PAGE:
Healing From Complex Trauma & PTSD/CPTSD

A journey to healing from complex trauma.

Two apologies in the last few weeks, from highly experienced mental health professionals.

I have received emails including apologies to me, from both David Susman Ph.D and Dr Cheryl Arutt. Both of whom are highly experienced clinicians and mental health professionals, with impressive careers and much valued by many in the mental health field.

I am always very surprised by apologies and thankful for those seeking to want to sort through problems, and considering what has been said, and a willingness to think about my point of view. And interestingly both of these situations have involved the issue of ‘shame’ – of which I can see I am becoming an ‘anti-shame’ advocate in not wanting abuse/mental health survivors – shamed any more than they already have.

Both have confirmed the value in my work, which was validating. Dr Arutt yesterday stating “I have really appreciated your website, and I think you have a lot of value to add for trauma and PTSD survivors” and that us no longer being connected “would be a loss for me (and my patients and people I refer to sites such as yours)”.

I am always willing to work through situations with genuine people. Whilst maintaining my needed boundaries away from those who are not genuine. Continue reading

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Knowing I am making a difference for trauma survivors, keeps me motivated.

When my work, insight and sharing has an impact on those in positions of influence, who are highly educated and do considerable work within the mental health field… I know I am making a difference.

I recently had email exchanges with Prof. David Susman Ph.D – who has an impressive biography you can see at http://davidsusman.com/about/

The conversation was about ‘shaming’ within the mental health industry. At first David rejected my insight and views, then he emailed me with an apology and stated my views are accurate and he agrees with them.

These are some of the comments he stated…

“I believe your website and advocacy is very important”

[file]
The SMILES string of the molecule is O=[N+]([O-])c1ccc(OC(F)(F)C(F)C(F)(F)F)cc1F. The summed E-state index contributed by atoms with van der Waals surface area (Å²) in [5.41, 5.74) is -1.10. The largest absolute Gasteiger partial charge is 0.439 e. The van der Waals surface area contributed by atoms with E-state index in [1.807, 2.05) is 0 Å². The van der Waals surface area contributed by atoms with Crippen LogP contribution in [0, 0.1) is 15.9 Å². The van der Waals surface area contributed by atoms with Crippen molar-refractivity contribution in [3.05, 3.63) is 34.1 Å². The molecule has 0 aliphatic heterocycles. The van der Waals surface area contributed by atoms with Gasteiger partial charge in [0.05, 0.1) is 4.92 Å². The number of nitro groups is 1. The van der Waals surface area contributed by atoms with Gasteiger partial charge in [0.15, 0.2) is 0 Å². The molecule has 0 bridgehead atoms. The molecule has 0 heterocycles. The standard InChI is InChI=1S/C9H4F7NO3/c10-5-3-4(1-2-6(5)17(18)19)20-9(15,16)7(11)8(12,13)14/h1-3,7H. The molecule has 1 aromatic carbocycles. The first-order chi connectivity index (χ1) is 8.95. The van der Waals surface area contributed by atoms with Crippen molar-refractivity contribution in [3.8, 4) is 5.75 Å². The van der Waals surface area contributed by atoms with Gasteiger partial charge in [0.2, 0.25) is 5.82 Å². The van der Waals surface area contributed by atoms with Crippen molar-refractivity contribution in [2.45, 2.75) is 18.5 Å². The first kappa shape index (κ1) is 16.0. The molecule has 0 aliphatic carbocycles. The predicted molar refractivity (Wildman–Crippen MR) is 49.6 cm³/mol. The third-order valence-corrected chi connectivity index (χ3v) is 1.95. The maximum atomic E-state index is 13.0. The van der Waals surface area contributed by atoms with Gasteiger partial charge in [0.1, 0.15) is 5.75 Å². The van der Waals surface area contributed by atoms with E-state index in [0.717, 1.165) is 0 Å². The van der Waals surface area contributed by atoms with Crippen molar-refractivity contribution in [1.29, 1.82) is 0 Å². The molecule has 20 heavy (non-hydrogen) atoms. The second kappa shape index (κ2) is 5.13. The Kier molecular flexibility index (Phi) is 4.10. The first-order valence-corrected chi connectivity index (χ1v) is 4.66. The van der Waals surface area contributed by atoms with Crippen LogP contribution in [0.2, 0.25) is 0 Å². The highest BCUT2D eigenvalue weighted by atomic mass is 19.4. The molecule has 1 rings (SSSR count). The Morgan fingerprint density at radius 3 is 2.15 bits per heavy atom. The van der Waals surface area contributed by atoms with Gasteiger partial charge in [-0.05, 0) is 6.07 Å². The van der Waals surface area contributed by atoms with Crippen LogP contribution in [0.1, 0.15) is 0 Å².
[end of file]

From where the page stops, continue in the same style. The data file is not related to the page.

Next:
“I would like to offer my apologies to you for my comments. I value your perspectives and certainly see your point of view.”

“I’m so appreciative of your insights and comments. I really agree with everything you said.”

“Your points about shame are also very accurate. I have seen many people withdraw and avoid others because of this. The fear and anxiety is tremendous.”

“Once again, I’m so sorry for my unfeeling comments. I have definitely learned a valuable lesson from our exchange and I won’t be so assertive in the future in insisting that “one size fits all” for therapy and recovery.”

I am thankful for these comments and feedback about my work and my insight.

I am thankful to be able to converse with highly educated people within the mental health industry and actually make a difference. Continue reading

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It is wonderful to see all the many amazing professionals, clinicians, advocates for mental health, abuse, child abuse.

Dealing with so much pain, grieving, fear, and processing of my severe trauma past, means I am prone to fixating on the darker sides of life and those who cause it, and not finding/seeing that balance of the all the good that so many in this world – are doing.

I’m not going to ‘beat myself up’ about my deeper awareness of the darker sides of humanity, because there are profound reasons. Reasons you don’t just ‘get over’. And grieving trauma to the severity I have endured, is very painful.

But, I do try to see all the many good people, the many working hard, with empathy and compassion, all collectively helping many and doing such needed work.

Continue reading